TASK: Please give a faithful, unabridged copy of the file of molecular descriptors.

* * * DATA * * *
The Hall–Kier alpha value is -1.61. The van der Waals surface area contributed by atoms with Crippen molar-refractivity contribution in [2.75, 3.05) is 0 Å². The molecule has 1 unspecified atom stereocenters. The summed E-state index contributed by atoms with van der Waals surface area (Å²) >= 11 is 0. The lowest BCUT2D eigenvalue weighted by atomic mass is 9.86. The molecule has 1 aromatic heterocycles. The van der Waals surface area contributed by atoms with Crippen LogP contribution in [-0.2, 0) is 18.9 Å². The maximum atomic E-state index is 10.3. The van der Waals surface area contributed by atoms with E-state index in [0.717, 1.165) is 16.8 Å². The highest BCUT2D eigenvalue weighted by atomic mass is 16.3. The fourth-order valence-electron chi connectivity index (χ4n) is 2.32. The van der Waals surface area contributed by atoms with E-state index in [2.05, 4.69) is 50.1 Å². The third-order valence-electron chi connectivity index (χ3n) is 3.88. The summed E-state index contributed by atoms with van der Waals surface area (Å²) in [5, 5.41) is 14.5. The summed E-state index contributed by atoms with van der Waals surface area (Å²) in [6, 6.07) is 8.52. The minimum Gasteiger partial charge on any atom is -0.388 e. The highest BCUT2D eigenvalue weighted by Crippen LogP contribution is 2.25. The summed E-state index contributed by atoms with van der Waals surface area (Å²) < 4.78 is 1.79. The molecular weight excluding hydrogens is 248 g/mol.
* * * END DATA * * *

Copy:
The Hall–Kier alpha value is -1.61. The van der Waals surface area contributed by atoms with Crippen molar-refractivity contribution in [2.75, 3.05) is 0 Å². The molecule has 1 unspecified atom stereocenters. The summed E-state index contributed by atoms with van der Waals surface area (Å²) >= 11 is 0. The lowest BCUT2D eigenvalue weighted by atomic mass is 9.86. The molecule has 1 aromatic heterocycles. The van der Waals surface area contributed by atoms with Crippen LogP contribution in [-0.2, 0) is 18.9 Å². The maximum atomic E-state index is 10.3. The van der Waals surface area contributed by atoms with E-state index in [0.717, 1.165) is 16.8 Å². The highest BCUT2D eigenvalue weighted by atomic mass is 16.3. The fourth-order valence-electron chi connectivity index (χ4n) is 2.32. The van der Waals surface area contributed by atoms with E-state index in [2.05, 4.69) is 50.1 Å². The third-order valence-electron chi connectivity index (χ3n) is 3.88. The summed E-state index contributed by atoms with van der Waals surface area (Å²) in [5, 5.41) is 14.5. The summed E-state index contributed by atoms with van der Waals surface area (Å²) in [6, 6.07) is 8.52. The minimum Gasteiger partial charge on any atom is -0.388 e. The highest BCUT2D eigenvalue weighted by Crippen LogP contribution is 2.25. The summed E-state index contributed by atoms with van der Waals surface area (Å²) < 4.78 is 1.79. The molecular weight excluding hydrogens is 248 g/mol.